Player Damage
It's obviously true that an army doesn't literally have 15 HP, and a player doesn't literally take out an entire army in one attack, but it's fair to assume that each exchange represents several minutes, and that the players actions on a microcosmic scale have tactical effects that amount to dealing damage. In other words, if you deal 12 points to a 15 point army, you didn't kill thousands of men on your own, you made them retreat from a key point, or something of that nature.

Tuesday, August 16, 2016

PVP in DW?!

At first I thought "Rocks Fall, Everyone Dies" or something similar, because on the one hand, no one likes having their campaign spoiled by petty squabbles. I find that PVP often has a one sided instigation. That being said I can see merit in rewarding the level headed player. Instead of outright banning PVP, I offer the following:
  • If one player rolls Hack and Slash, getting a 7-9, and the other player chooses not to act on the opening granted, the passive player marks XP.
  • If a player chooses not to retaliate when another player's Volley puts them in danger, the passive player marks XP
  • If one player chooses to roll +Bond they mark XP.
  • If both players choose to Roll +Bond at any point, the fight is over, their bonds are resolved if the actual RP permits it, and they get to make new ones, and mark XP.
  • Players may only ever mark XP from one PVP. If they engage in another, with any player, they can't mark XP. 
It's up to the GM whether future PVPs require the instigator to sacrifice the character or not, or whether they'd use this rule in the first place, but I wrote it, so it should be taken as a given that I would.

Thursday, August 11, 2016

On the Subject of Herculean Appetites

a discussion came up on the DW Tavern G+ community, and I posed a kneejerk response to it. I don't like Herculean Appetites as written:
"Others may content themselves with just a taste of wine, or dominion over a servant or two, but you want more. Choose two appetites. While pursuing one of your appetites, if you would roll for a move, instead of rolling 2d6 you roll 1d6+1d8. If the d6 is the higher die of the pair, the GM will also introduce a complication or danger that comes about due to your heedless pursuits."
My knee-jerk was to add in a second +Wis roll, but as mentioned in the thread, it (rightly) feels like punishment. Not that I don't think it shouldn't feel like punishment, I just think there's a different way to go about it that maybe feels less like punishment.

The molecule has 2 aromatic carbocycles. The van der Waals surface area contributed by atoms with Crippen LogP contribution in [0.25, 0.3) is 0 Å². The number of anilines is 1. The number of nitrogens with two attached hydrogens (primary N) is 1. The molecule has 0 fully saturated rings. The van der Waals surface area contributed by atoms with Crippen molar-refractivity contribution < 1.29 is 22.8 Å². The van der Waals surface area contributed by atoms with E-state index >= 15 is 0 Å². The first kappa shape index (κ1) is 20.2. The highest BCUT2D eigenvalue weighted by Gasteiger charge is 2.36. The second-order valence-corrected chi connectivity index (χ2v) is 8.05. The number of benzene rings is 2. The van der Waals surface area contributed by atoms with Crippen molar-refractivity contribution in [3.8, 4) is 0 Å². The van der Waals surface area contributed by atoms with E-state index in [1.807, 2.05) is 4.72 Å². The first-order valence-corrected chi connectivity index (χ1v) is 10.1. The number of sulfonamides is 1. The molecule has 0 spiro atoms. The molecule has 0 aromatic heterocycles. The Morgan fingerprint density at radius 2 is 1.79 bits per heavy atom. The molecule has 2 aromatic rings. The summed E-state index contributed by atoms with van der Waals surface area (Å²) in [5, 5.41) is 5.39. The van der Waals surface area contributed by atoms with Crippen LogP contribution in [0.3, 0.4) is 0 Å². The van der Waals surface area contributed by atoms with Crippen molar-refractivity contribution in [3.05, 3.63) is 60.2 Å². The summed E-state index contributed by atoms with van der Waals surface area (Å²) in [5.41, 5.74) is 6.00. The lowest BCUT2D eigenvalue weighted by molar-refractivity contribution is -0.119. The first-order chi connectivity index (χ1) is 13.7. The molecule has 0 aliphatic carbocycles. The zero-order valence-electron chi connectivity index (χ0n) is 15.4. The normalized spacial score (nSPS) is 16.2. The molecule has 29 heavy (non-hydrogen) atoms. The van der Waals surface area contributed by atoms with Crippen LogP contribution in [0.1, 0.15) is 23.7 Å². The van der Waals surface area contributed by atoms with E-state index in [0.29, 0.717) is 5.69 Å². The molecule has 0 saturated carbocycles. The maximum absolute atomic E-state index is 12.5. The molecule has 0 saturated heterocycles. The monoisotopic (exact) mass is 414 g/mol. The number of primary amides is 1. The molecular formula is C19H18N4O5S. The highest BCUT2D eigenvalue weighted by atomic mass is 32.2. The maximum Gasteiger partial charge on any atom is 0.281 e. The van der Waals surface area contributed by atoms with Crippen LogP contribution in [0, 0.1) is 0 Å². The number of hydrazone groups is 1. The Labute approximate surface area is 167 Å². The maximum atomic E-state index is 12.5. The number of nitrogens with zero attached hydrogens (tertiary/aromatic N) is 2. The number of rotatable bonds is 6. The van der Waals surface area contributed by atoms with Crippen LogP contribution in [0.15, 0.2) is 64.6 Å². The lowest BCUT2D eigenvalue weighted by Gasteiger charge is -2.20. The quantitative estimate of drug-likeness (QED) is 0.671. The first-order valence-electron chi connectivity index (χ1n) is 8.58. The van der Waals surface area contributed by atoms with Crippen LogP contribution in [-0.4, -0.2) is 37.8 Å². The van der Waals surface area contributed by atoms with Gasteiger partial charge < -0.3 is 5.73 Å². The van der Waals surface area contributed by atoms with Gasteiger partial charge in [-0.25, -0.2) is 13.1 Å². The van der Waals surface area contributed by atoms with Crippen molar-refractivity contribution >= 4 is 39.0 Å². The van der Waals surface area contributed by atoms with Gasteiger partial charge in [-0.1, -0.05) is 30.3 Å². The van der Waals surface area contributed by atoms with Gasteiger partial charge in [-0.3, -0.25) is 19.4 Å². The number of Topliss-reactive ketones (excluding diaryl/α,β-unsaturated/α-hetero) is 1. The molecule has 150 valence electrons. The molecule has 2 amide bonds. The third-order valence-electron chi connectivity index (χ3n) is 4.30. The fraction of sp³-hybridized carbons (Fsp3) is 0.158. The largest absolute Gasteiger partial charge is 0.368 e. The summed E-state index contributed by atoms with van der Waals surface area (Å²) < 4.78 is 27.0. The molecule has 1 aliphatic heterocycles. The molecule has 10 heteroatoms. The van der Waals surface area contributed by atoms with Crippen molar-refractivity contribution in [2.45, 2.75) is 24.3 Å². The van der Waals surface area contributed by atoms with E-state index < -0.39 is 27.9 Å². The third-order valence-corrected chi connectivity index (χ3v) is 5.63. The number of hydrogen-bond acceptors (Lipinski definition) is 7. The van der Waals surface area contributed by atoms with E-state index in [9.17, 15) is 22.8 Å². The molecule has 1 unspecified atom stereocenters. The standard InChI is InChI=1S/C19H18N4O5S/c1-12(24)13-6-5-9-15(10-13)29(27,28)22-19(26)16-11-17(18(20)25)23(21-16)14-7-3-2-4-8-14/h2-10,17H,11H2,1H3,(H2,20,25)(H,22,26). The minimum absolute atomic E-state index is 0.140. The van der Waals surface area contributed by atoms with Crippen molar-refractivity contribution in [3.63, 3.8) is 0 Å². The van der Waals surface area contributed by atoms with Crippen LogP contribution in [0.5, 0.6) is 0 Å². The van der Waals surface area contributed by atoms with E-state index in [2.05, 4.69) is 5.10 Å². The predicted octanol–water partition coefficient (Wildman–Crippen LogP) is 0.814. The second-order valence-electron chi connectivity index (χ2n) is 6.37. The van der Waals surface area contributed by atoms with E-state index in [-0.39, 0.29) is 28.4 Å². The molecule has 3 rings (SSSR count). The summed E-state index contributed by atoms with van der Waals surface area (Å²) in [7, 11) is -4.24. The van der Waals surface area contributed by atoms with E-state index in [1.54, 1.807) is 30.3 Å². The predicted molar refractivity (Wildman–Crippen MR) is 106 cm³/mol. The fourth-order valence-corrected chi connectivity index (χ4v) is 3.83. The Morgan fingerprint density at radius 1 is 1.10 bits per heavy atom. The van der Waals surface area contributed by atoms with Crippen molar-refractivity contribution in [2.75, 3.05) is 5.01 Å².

I have since sparked on a different idea. I would change the text I italicized in the quote to "when a chance to indulge your appetites presents itself , if you would roll for a move, take -Worst Mental Attribute." If you fail, the GM will introduce a complication or danger, etc, in addition to whatever complications normally arise from failure.

That is, if you are being tempted, your mind is in some way negatively influenced by the temptation. Why the worst? because some players may want to try to game the system and not get penalized for their inconvenient appetites. Physical players are most likely going to try to choose their top 3 attributes in STR, DEX, or CON, but if they try to swap one out for a mental attribute, the fact that at least one of the others will be negative, will provide a penalty. The underlying assumption is that the distraction either makes you forget things, or not pay attention, or become crabby.

As with the original, the penalty only presents itself in a fairly narrow circumstance, so I don't really think it's unreasonable.

Saturday, August 6, 2016

Wench Vital Statistics

In all my years of gaming (It'll be 17 this fall) I have never found a group that wasn't at least 20% (and usually closer to 50%) interested  in all the details of any wench they attempt to gain the services of. As noted in the Wench class I previously posted, they grant healing based on the amount of rest they prevent their client from attaining, so it was implied that the service was sex. What follows is a great deal of discourse on the dimensions of a human. Before reading this article consider the following:
  • I am aware that Dungeon World is about asking questions and making statements, and not about how to bog it down with all sorts of rules.
  • This is pedantic/nit-picking/immature.
  • I don't care.